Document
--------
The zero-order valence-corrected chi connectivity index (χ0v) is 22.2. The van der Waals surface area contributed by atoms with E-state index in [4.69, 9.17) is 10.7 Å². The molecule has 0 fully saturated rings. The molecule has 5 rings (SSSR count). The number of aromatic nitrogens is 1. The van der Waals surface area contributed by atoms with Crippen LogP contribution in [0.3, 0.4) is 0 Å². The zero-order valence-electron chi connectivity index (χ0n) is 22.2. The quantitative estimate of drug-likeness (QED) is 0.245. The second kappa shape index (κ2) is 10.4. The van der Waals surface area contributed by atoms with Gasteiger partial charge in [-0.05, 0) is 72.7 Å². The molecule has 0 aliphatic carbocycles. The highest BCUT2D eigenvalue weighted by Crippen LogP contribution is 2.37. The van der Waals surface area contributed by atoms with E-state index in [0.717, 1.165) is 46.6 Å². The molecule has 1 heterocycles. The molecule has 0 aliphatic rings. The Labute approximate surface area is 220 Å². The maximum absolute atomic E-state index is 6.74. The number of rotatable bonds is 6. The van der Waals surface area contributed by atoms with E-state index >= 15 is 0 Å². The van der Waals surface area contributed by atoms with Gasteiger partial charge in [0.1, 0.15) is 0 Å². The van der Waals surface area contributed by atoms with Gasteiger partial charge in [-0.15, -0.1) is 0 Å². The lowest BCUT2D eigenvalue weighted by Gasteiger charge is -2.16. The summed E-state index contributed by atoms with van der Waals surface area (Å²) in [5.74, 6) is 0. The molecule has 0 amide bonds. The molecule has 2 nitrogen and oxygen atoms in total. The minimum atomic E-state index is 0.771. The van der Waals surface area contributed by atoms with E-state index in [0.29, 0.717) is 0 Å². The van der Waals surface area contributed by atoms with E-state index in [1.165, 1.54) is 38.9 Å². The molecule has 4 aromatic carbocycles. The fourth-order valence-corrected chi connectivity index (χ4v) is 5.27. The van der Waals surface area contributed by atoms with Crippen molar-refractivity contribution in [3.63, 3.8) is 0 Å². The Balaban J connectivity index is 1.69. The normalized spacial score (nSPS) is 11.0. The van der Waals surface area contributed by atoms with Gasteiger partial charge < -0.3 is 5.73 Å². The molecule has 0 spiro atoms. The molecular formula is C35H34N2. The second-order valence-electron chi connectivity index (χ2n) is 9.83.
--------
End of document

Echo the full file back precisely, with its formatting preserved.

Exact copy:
The zero-order valence-corrected chi connectivity index (χ0v) is 22.2. The van der Waals surface area contributed by atoms with E-state index in [4.69, 9.17) is 10.7 Å². The molecule has 0 fully saturated rings. The molecule has 5 rings (SSSR count). The number of aromatic nitrogens is 1. The van der Waals surface area contributed by atoms with Crippen LogP contribution in [0.3, 0.4) is 0 Å². The zero-order valence-electron chi connectivity index (χ0n) is 22.2. The quantitative estimate of drug-likeness (QED) is 0.245. The second kappa shape index (κ2) is 10.4. The van der Waals surface area contributed by atoms with Gasteiger partial charge in [-0.05, 0) is 72.7 Å². The molecule has 0 aliphatic carbocycles. The highest BCUT2D eigenvalue weighted by Crippen LogP contribution is 2.37. The van der Waals surface area contributed by atoms with E-state index in [0.717, 1.165) is 46.6 Å². The molecule has 1 heterocycles. The molecule has 0 aliphatic rings. The Labute approximate surface area is 220 Å². The maximum absolute atomic E-state index is 6.74. The number of rotatable bonds is 6. The van der Waals surface area contributed by atoms with E-state index >= 15 is 0 Å². The van der Waals surface area contributed by atoms with Gasteiger partial charge in [0.1, 0.15) is 0 Å². The van der Waals surface area contributed by atoms with Gasteiger partial charge in [-0.15, -0.1) is 0 Å². The lowest BCUT2D eigenvalue weighted by Gasteiger charge is -2.16. The summed E-state index contributed by atoms with van der Waals surface area (Å²) in [5.74, 6) is 0. The molecule has 0 amide bonds. The molecule has 2 nitrogen and oxygen atoms in total. The minimum atomic E-state index is 0.771. The van der Waals surface area contributed by atoms with E-state index in [0.29, 0.717) is 0 Å². The van der Waals surface area contributed by atoms with E-state index in [1.165, 1.54) is 38.9 Å². The molecule has 4 aromatic carbocycles. The fourth-order valence-corrected chi connectivity index (χ4v) is 5.27. The van der Waals surface area contributed by atoms with Crippen molar-refractivity contribution in [3.63, 3.8) is 0 Å². The Balaban J connectivity index is 1.69. The normalized spacial score (nSPS) is 11.0. The van der Waals surface area contributed by atoms with Gasteiger partial charge < -0.3 is 5.73 Å². The molecule has 0 spiro atoms. The molecular formula is C35H34N2. The second-order valence-electron chi connectivity index (χ2n) is 9.83.